Episode 8: The World Abroad

We’re finishing our series on understanding the world of college this week by exploring study abroad and exchange programs.
Listen to the podcast to find out about…
Exchange semesters at historically black colleges and universities (HBCUs) and Hispanic-serving institutions (HSIs)
Why it is not really more expensive to study abroad
Why Richmond, the American International University in London is unique
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We’re finishing our series on understanding the world of college this week by exploring study abroad and exchange programs.

NYCollegeChat is now available on iTunes, Spreaker, Stitcher, and TuneIn!

NYCollegeChat Episode 8: The World Abroad

1. Part-Time Study Abroad

If a student is interested in exploring the culture of another country, a short study abroad program is a perfect opportunity. It could be for a summer or for a semester or for a year.

When exploring colleges, look to see what study abroad options they have. A college might have its own study abroad program, on its own campus in another country or on the campus of a partner university in another country. Students typically go for one or both semesters during their junior year and take a full course load while there so they do not get behind in their progress toward graduation.

Or check out the American Institute for Foreign Study (AIFS), based in Stamford, Connecticut. AIFS operates a wide range of summer, semester-long, and year-long programs around the world for college students. Some summer programs are as short as three weeks—time enough to learn a lot, but not enough time to get homesick. (AIFS also offers wonderful summer programs for high school students, which we will talk about in a later episode.) In AIFS college programs, students take college courses taught in English and receive college credits, which can be transferred back to the student’s own college. If a student chooses to attend a program in a non-English-speaking country, then language courses are usually required. In just one semester, students can sometimes earn a full year of foreign language credit, which many liberal arts students need to fulfill bachelor’s degree requirements.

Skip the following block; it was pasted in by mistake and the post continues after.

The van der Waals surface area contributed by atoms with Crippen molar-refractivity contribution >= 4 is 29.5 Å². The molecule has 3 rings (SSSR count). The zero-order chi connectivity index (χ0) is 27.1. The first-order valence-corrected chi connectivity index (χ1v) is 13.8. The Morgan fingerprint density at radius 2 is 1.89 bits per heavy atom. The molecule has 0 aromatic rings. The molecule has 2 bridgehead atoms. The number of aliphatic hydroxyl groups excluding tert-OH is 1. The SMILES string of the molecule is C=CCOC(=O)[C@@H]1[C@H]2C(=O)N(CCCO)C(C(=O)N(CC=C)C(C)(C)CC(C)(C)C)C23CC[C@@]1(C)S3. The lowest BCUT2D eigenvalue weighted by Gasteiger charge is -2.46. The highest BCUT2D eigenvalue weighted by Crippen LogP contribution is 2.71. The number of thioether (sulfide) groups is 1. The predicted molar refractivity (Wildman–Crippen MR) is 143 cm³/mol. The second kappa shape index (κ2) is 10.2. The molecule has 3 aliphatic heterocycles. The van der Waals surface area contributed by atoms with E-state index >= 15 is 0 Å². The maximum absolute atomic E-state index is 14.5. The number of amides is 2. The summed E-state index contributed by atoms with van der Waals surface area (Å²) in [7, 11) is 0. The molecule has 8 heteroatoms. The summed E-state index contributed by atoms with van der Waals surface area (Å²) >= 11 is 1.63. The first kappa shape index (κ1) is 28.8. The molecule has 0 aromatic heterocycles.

By the way, whatever financial aid students have can usually be used to cover the costs of attending a semester or two abroad, and AIFS has scholarships available for their programs as well.

2. Going to a Foreign College

So, a student wants to go to college outside the U.S. Of course, there are thousands of colleges available in many countries across the world. Admissions requirements, however, can be quite different from what U.S. colleges expect. And full-time study abroad means a lot of “red tape” for families—including complicated student visa applications at the U.S. consulates of foreign countries. (This is also true for many semester-long study abroad programs, though some U.S. colleges and AIFS help families handle that paperwork.) At foreign colleges, classes will not be taught in English unless, of course, the college is in an English-speaking country.

One unique choice for full-time study abroad is Richmond, the American International University in London. Richmond is accredited in both the U.S. and the United Kingdom so that admissions and potential transfer of credits back to U.S. colleges are simplified. Richmond offers bachelor’s and master’s degree programs to students from over 100 countries. While it offers a beautiful campus in Richmond for freshmen and sophomores and a location in London for juniors, seniors, and graduate students, it also has two outstanding study abroad centers in Rome and Florence, Italy. Truly international!

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